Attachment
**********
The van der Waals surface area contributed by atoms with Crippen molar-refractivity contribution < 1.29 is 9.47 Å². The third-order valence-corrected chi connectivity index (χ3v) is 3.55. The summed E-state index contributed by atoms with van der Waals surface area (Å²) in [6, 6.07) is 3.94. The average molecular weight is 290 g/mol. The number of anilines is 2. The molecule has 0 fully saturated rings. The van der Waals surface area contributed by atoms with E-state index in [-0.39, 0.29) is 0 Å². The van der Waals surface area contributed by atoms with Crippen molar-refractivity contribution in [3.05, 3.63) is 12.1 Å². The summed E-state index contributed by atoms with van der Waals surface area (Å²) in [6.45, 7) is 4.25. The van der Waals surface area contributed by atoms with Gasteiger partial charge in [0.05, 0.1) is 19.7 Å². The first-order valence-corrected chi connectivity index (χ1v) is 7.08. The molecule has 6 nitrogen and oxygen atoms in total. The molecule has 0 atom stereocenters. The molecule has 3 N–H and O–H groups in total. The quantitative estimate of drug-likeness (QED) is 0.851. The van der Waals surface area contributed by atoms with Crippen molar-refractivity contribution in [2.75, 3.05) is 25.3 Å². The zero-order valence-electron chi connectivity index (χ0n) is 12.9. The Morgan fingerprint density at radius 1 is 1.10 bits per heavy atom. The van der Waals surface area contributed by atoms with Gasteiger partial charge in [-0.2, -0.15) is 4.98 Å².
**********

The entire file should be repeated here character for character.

The van der Waals surface area contributed by atoms with Crippen molar-refractivity contribution < 1.29 is 9.47 Å². The third-order valence-corrected chi connectivity index (χ3v) is 3.55. The summed E-state index contributed by atoms with van der Waals surface area (Å²) in [6, 6.07) is 3.94. The average molecular weight is 290 g/mol. The number of anilines is 2. The molecule has 0 fully saturated rings. The van der Waals surface area contributed by atoms with E-state index in [-0.39, 0.29) is 0 Å². The van der Waals surface area contributed by atoms with Crippen molar-refractivity contribution in [3.05, 3.63) is 12.1 Å². The summed E-state index contributed by atoms with van der Waals surface area (Å²) in [6.45, 7) is 4.25. The van der Waals surface area contributed by atoms with Gasteiger partial charge in [0.05, 0.1) is 19.7 Å². The first-order valence-corrected chi connectivity index (χ1v) is 7.08. The molecule has 6 nitrogen and oxygen atoms in total. The molecule has 0 atom stereocenters. The molecule has 3 N–H and O–H groups in total. The quantitative estimate of drug-likeness (QED) is 0.851. The van der Waals surface area contributed by atoms with Crippen molar-refractivity contribution in [2.75, 3.05) is 25.3 Å². The zero-order valence-electron chi connectivity index (χ0n) is 12.9. The Morgan fingerprint density at radius 1 is 1.10 bits per heavy atom. The van der Waals surface area contributed by atoms with Gasteiger partial charge in [-0.2, -0.15) is 4.98 Å².